By Eilene Lyon
My recent trip to California included a four-day stay in Berkeley to do research. My hotel was a few miles from the UC campus.
I don’t often take public transportation – it isn’t an option where I live. I asked at the hotel desk about the bus to campus. It stopped within a block and so I made my way to the curb in the morning.
When I boarded the next 51B to come by, I was confronted by the fare machine and a kind-faced driver, a black woman. Not small, not large, a good size, lush eyelashes curled heavenward.
“Can you tell me which stop I need to get off at to go to the library on campus? Near the clock tower?”
She pondered the matter carefully, not seeming the least inconvenienced or impatient. “I think you want to get off at College Drive – that’s where I turn around. Yeah, I think that’s the best place.”
I thanked her, put my $5 in the fare machine for an all-day pass and took a seat near the front.
As we got further downtown and closer to UC, the bus filled up quickly. Soon it was standing-room only. An older white woman boarded – maybe early 70s, hair dyed black, looked like a woman I met on my last trip to California (oh geez, I hope it wasn’t her).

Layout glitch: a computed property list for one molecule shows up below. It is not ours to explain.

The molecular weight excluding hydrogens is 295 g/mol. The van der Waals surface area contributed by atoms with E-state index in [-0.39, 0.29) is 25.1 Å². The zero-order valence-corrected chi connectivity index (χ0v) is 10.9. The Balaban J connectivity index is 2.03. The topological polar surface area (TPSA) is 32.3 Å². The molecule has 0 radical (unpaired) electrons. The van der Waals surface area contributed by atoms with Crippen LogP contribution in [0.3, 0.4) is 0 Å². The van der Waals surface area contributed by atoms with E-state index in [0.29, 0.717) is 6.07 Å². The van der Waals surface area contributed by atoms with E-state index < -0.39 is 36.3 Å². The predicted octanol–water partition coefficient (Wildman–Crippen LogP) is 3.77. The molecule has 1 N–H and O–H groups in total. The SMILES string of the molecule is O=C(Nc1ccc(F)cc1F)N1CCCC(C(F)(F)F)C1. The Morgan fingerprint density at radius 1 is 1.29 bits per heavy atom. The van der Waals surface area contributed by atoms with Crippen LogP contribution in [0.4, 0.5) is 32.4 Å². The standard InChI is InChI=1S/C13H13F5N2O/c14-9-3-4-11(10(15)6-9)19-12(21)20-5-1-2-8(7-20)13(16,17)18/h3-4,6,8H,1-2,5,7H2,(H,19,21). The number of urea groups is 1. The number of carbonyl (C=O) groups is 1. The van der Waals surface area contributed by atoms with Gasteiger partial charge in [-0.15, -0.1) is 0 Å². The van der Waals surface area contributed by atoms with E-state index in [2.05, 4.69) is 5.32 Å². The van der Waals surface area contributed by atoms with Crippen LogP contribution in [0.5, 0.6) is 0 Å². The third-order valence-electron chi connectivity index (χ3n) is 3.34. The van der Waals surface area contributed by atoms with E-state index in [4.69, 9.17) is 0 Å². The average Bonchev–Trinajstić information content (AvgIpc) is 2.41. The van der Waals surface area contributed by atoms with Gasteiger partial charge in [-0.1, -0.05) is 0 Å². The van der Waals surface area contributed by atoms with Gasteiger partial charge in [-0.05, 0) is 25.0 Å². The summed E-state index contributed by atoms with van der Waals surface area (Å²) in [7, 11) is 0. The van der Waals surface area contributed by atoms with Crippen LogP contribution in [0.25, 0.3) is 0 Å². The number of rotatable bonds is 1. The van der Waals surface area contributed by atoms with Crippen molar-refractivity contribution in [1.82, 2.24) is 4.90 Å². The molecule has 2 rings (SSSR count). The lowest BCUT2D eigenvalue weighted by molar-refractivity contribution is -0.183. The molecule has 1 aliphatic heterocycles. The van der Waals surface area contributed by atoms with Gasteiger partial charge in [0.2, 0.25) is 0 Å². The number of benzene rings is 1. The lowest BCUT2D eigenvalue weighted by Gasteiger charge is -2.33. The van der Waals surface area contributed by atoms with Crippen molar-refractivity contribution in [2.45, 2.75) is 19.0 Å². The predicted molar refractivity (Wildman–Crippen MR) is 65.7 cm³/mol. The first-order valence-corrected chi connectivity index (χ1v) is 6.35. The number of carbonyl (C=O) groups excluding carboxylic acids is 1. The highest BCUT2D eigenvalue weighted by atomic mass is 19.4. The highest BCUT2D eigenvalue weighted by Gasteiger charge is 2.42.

She took a place standing not far from me.
A short time later, the driver pulled over to the curb and parked the bus. She released her seat belt, got up and walked back to two young women.
“Ladies, these seats ah reserved for the older fokes. Get up and let this woman here have a seat.”
Sheepishly, they complied. Raven-hair and I exchanged a look. I got it. But she dutifully took one of the now-vacant seats.
But what really charmed me by the time I had departed the bus was this:
Everyone who exited the bus – front or rear door – said “Thank you” to the bus driver. Surprising enough, but then…
She warmly replied, “You’re welcome!” to Every. Single. One.